In a few weeks, I would have completed yet another year around the sun. Full disclosure I once suffered from Imposter Syndrome. Though the worse is behind me, it has shown up in unexpected situations (learning something new, taking on a new client etc). Still trying to figure out how to complete obliterate this feeling. Does this sound familiar, and what exactly is it? Do you often feel like a fraud? Read on, you are in the right place!
Impostor syndrome is the fear of being considered a fraud or doubting one’s accomplishments. According to the Journal of Behavioral Science, it is estimated that 70% of people in the U.S. experience impostor syndrome.
Impostor syndrome (IS) is an internal feeling that you believe you are not as qualified as other may think you are. This is often connected to thoughts of perfectionism and can be applied to your intelligence or achievement. If you have feelings of being a fraud, did not deserve that raise, then you could be dealing with impostor syndrome.
Four Characteristics of Impostor Syndrome
- Deep-seated feelings of fear that you aren’t able to meet expectations.
- Undermining your achievements even when you worked diligently.
- Setting unrealistic goals and then feeling disappointed if you do not meet them.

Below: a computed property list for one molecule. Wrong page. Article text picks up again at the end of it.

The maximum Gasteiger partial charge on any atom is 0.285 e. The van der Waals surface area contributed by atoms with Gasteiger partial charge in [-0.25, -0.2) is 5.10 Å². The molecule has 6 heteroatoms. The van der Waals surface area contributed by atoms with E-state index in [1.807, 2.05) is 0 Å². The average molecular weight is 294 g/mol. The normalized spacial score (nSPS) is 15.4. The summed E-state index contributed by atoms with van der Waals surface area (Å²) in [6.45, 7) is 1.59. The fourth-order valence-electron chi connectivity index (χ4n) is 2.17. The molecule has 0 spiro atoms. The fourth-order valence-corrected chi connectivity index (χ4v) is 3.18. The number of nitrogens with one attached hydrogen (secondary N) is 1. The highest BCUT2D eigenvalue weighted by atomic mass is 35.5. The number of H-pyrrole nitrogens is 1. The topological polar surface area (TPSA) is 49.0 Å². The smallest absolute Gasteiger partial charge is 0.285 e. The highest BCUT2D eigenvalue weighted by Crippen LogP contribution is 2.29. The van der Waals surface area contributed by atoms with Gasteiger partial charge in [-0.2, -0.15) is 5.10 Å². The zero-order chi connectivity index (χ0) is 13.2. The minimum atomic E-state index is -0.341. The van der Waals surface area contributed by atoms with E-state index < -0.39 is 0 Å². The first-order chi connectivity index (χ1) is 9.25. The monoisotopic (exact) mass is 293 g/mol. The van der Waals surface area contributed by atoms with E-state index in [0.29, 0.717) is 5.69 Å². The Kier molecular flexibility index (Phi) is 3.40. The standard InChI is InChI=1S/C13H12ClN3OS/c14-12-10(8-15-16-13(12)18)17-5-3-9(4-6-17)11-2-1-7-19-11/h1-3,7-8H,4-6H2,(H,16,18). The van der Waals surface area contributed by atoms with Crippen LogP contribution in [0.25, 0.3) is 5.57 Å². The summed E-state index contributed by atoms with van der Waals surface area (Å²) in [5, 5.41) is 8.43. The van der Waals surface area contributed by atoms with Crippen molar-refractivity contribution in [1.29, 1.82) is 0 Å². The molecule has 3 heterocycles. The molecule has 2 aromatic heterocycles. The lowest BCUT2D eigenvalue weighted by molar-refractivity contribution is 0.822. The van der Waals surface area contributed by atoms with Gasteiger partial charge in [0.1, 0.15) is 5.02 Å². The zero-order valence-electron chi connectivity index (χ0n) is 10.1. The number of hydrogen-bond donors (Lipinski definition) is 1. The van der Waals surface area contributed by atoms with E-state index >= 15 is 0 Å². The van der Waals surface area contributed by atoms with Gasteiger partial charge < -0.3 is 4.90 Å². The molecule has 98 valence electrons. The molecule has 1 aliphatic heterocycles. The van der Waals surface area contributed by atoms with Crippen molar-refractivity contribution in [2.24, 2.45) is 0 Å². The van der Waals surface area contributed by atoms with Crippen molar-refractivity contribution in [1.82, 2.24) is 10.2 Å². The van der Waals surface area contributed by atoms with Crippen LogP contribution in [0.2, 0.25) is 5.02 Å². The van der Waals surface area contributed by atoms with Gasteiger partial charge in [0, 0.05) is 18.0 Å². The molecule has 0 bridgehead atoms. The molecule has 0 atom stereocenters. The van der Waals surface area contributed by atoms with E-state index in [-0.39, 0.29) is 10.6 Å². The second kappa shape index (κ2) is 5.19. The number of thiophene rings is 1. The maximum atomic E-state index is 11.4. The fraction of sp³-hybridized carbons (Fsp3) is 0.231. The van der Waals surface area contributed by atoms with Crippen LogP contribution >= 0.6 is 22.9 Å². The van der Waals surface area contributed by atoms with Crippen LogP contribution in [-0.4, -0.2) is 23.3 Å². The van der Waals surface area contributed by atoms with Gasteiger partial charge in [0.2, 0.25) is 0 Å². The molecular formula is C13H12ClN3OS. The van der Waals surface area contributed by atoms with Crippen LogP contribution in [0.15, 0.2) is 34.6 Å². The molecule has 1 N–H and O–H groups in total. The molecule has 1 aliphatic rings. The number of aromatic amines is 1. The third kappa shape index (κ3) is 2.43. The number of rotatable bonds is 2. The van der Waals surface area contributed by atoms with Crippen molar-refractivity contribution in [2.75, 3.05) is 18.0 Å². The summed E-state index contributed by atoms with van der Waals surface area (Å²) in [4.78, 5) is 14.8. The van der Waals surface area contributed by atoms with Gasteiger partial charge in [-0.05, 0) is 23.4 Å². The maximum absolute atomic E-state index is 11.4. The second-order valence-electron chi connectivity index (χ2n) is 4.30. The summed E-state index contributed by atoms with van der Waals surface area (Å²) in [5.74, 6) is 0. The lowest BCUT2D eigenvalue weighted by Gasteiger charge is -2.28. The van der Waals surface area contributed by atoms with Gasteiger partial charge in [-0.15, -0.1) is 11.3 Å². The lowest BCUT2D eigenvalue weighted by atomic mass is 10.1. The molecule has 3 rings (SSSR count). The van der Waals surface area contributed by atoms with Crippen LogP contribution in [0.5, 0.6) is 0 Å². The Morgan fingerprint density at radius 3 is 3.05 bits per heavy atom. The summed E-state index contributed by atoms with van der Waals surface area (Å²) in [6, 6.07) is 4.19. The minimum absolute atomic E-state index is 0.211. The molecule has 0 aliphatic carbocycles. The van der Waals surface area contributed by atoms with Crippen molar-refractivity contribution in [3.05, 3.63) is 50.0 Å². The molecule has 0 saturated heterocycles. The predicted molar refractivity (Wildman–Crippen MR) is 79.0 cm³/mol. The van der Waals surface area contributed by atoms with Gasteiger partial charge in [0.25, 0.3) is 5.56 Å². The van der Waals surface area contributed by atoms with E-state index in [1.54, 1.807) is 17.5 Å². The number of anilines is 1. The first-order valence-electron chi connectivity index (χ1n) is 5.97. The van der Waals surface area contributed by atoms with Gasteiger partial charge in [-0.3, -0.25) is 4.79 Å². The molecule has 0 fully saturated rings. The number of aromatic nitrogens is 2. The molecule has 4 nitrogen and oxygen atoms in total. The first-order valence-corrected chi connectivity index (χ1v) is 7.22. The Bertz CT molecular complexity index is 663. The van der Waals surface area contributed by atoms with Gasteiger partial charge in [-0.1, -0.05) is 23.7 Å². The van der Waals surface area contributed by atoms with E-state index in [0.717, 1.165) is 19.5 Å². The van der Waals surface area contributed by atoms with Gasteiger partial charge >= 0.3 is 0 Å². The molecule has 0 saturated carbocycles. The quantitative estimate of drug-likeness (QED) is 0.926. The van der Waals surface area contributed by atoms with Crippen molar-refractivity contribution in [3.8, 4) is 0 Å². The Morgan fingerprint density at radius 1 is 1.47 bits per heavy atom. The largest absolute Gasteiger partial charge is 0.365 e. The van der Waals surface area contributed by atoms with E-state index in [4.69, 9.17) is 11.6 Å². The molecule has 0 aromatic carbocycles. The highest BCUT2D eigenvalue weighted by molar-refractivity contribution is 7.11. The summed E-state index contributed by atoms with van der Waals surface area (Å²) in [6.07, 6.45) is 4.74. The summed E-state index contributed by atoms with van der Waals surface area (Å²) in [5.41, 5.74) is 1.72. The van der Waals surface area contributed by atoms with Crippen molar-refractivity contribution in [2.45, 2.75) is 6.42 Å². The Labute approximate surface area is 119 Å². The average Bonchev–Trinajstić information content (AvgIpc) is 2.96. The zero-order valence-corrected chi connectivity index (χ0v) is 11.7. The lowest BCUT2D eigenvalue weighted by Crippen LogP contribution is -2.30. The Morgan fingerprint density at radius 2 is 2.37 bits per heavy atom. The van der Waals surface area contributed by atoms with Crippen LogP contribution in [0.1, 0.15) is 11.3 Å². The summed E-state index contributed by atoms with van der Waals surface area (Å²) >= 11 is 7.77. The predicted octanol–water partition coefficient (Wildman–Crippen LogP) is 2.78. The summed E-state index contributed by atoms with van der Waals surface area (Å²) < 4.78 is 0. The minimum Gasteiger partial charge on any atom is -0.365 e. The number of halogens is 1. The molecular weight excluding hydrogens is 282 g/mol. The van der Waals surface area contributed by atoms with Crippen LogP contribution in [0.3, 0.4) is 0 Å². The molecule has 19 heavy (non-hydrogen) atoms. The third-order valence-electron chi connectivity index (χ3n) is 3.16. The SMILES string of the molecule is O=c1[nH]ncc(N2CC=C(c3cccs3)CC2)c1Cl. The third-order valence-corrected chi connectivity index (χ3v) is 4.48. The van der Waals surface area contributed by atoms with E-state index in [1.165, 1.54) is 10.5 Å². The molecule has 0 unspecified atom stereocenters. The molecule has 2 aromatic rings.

- Doubting yourself no matter what you’re working on or working towards.
Impostor syndrome can be ingrained in you as a child and continue well into adulthood. Struggling with feelings of being a fraud can happen to anyone but is seen mostly in successful women. According to research done with Psycnet.apa.org, “despite their outstanding academic and professional accomplishments, women who experience the impostor phenomenon persist in believing that they are really not bright and have fooled anyone who thinks otherwise.”
Do You Have Impostor Syndrome?
So, how do you know if you suffer from impostor syndrome? One way to know if you are dealing with it is to take a free online test. Simply answer the questions that you can find through a quick online search, or try the free test on at Psycom.net.
If someone pays you a compliment, remind yourself that it is a fact and that you deserve it. Begin to recognize your own successes and take time to celebrate the wins in your life. Eventually your inner voice will support your new positive thoughts so you can overcome the feelings of impostor syndrome.
You can remove impostor syndrome by first recognizing it in your life and seeing how it is affecting you. Progressively work towards breaking those limiting beliefs by thinking of the quality of work you are performing versus the quantity.
I look forward to helping you learn more about this phenomena.
To Your Success,